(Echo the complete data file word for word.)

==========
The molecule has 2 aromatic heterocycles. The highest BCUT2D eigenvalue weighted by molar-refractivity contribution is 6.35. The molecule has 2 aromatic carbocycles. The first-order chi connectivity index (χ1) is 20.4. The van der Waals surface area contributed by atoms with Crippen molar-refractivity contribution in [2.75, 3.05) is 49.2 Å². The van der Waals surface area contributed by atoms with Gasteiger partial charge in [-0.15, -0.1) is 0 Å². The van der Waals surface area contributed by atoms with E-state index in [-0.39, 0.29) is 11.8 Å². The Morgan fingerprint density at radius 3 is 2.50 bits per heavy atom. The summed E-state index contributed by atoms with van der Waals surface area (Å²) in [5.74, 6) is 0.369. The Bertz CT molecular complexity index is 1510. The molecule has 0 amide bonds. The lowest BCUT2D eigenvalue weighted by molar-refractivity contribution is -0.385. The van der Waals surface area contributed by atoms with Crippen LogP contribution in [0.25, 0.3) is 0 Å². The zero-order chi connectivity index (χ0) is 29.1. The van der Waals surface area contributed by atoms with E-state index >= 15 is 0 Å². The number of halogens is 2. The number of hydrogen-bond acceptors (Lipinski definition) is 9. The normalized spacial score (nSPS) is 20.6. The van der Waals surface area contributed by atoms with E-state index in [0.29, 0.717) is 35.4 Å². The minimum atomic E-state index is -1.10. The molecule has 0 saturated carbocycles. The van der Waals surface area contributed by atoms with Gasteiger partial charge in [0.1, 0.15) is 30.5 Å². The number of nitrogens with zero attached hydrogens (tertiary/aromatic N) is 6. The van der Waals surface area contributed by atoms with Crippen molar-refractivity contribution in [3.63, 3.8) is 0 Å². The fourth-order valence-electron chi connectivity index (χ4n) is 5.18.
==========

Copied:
The molecule has 2 aromatic heterocycles. The highest BCUT2D eigenvalue weighted by molar-refractivity contribution is 6.35. The molecule has 2 aromatic carbocycles. The first-order chi connectivity index (χ1) is 20.4. The van der Waals surface area contributed by atoms with Crippen molar-refractivity contribution in [2.75, 3.05) is 49.2 Å². The van der Waals surface area contributed by atoms with Gasteiger partial charge in [-0.15, -0.1) is 0 Å². The van der Waals surface area contributed by atoms with E-state index in [-0.39, 0.29) is 11.8 Å². The Morgan fingerprint density at radius 3 is 2.50 bits per heavy atom. The summed E-state index contributed by atoms with van der Waals surface area (Å²) in [5.74, 6) is 0.369. The Bertz CT molecular complexity index is 1510. The molecule has 0 amide bonds. The lowest BCUT2D eigenvalue weighted by molar-refractivity contribution is -0.385. The van der Waals surface area contributed by atoms with Crippen LogP contribution in [0.25, 0.3) is 0 Å². The zero-order chi connectivity index (χ0) is 29.1. The van der Waals surface area contributed by atoms with E-state index >= 15 is 0 Å². The number of halogens is 2. The number of hydrogen-bond acceptors (Lipinski definition) is 9. The normalized spacial score (nSPS) is 20.6. The van der Waals surface area contributed by atoms with E-state index in [0.29, 0.717) is 35.4 Å². The minimum atomic E-state index is -1.10. The molecule has 0 saturated carbocycles. The van der Waals surface area contributed by atoms with Gasteiger partial charge in [0.1, 0.15) is 30.5 Å². The number of nitrogens with zero attached hydrogens (tertiary/aromatic N) is 6. The van der Waals surface area contributed by atoms with Crippen molar-refractivity contribution in [3.63, 3.8) is 0 Å². The fourth-order valence-electron chi connectivity index (χ4n) is 5.18.